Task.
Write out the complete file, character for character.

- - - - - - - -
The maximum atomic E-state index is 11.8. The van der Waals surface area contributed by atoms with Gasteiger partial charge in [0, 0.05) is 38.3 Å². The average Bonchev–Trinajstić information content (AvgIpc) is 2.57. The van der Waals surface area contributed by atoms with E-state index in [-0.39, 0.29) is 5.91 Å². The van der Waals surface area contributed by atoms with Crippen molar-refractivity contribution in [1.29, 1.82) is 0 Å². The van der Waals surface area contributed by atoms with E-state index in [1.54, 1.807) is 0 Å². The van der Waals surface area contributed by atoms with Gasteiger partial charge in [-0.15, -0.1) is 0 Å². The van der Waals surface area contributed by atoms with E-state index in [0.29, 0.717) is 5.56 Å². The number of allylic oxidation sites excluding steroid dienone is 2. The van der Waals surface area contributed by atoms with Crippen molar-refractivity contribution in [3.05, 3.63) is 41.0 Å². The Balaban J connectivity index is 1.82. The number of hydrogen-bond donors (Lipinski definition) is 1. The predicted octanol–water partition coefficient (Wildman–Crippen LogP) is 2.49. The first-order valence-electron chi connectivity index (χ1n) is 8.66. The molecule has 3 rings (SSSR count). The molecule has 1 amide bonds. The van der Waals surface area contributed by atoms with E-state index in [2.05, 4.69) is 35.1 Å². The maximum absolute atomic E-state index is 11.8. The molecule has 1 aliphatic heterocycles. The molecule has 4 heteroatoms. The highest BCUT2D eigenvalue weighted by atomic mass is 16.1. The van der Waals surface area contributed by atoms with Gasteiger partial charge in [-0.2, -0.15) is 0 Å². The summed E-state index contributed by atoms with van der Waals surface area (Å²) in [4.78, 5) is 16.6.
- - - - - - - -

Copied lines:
The maximum atomic E-state index is 11.8. The van der Waals surface area contributed by atoms with Gasteiger partial charge in [0, 0.05) is 38.3 Å². The average Bonchev–Trinajstić information content (AvgIpc) is 2.57. The van der Waals surface area contributed by atoms with E-state index in [-0.39, 0.29) is 5.91 Å². The van der Waals surface area contributed by atoms with Crippen molar-refractivity contribution in [1.29, 1.82) is 0 Å². The van der Waals surface area contributed by atoms with E-state index in [1.54, 1.807) is 0 Å². The van der Waals surface area contributed by atoms with Gasteiger partial charge in [-0.15, -0.1) is 0 Å². The van der Waals surface area contributed by atoms with E-state index in [0.29, 0.717) is 5.56 Å². The number of allylic oxidation sites excluding steroid dienone is 2. The van der Waals surface area contributed by atoms with Crippen molar-refractivity contribution in [3.05, 3.63) is 41.0 Å². The Balaban J connectivity index is 1.82. The number of hydrogen-bond donors (Lipinski definition) is 1. The predicted octanol–water partition coefficient (Wildman–Crippen LogP) is 2.49. The first-order valence-electron chi connectivity index (χ1n) is 8.66. The molecule has 3 rings (SSSR count). The molecule has 1 amide bonds. The van der Waals surface area contributed by atoms with E-state index in [2.05, 4.69) is 35.1 Å². The maximum absolute atomic E-state index is 11.8. The molecule has 1 aliphatic heterocycles. The molecule has 4 heteroatoms. The highest BCUT2D eigenvalue weighted by atomic mass is 16.1. The van der Waals surface area contributed by atoms with Gasteiger partial charge in [-0.2, -0.15) is 0 Å². The summed E-state index contributed by atoms with van der Waals surface area (Å²) in [4.78, 5) is 16.6.